Selling house - retaining current tenants

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    Selling house - retaining current tenants

    Hi all,

    I'm a tenant in a shared house of five people. We are on very good terms with the landlord, but he now wants to sell the house. The ideal situation for us would be for him to sell the house to a renting agency that would allow us to stay on as tenants; the landlord says he has looked into this, but none of the agencies that do this will give him anything near the asking price.

    So my question is: are there any agencies out there that buy houses to rent and retain the current tenants, and will also give our landlord a good price for the house?

    #2
    I don't know of such an agency, but you may not know that selling the house does not mean you are thrown out. If you have contracts for the rooms, then they remain valid with the new owner.

    If you are students, or living in an area where there are a lot of 'shared houses', and the property has a valid HMO license, then the chances are that the purchaser will be buying it to let it out anyway.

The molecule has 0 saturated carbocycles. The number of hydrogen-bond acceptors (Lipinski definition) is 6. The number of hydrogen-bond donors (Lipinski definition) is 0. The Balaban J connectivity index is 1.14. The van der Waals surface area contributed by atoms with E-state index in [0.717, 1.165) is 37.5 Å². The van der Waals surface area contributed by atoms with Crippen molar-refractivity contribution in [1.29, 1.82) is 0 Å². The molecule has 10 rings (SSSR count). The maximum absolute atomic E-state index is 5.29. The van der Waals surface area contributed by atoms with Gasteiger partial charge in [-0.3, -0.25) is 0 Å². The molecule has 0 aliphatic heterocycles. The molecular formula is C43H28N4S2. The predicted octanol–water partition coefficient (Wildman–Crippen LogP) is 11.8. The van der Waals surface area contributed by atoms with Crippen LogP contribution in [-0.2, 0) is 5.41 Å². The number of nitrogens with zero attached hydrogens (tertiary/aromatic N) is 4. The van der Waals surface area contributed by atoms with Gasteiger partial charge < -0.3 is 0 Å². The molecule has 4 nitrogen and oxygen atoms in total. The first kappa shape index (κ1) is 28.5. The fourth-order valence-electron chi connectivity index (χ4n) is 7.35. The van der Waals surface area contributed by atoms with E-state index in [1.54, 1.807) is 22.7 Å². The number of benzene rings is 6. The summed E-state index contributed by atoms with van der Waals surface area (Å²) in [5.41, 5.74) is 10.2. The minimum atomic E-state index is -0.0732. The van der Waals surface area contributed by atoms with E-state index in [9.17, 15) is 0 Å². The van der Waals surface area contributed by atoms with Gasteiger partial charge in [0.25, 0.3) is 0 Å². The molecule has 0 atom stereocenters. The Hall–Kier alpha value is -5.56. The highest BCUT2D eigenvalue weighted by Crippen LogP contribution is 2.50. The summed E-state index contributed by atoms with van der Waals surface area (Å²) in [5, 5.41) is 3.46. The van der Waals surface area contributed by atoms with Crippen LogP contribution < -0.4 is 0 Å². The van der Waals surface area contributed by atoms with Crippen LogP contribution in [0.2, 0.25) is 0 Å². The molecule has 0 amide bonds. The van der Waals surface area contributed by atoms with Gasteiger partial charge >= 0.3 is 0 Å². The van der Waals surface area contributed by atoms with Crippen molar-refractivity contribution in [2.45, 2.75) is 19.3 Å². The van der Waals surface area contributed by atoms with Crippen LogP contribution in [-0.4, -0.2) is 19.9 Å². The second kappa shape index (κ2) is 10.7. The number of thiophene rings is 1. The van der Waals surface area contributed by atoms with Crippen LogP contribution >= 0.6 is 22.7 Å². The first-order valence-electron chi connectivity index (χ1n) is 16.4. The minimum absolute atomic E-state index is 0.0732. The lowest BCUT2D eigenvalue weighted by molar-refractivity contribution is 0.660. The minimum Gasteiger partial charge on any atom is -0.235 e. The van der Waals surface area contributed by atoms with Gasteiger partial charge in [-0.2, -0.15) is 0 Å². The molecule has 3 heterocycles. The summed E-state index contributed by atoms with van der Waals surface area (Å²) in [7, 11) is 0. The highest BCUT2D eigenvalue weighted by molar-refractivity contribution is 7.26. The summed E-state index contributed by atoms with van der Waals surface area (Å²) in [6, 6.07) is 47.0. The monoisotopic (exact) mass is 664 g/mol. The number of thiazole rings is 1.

Comment


      #3
      Well...

      ...it would obviously be nice if things turned out that way. But is any letting agency likely to give him as good a price as a private buyer?

      Comment


        #4
        Originally posted by KMacD View Post
        ...it would obviously be nice if things turned out that way. But is any letting agency likely to give him as good a price as a private buyer?
        Depending on the area, there may not be any people interested in turning it back into a family home. Is it near a college/university? Is it in 'bed-sit-land' (horrible phrase)? Or is it in a area where families would like to be?

        Comment


          #5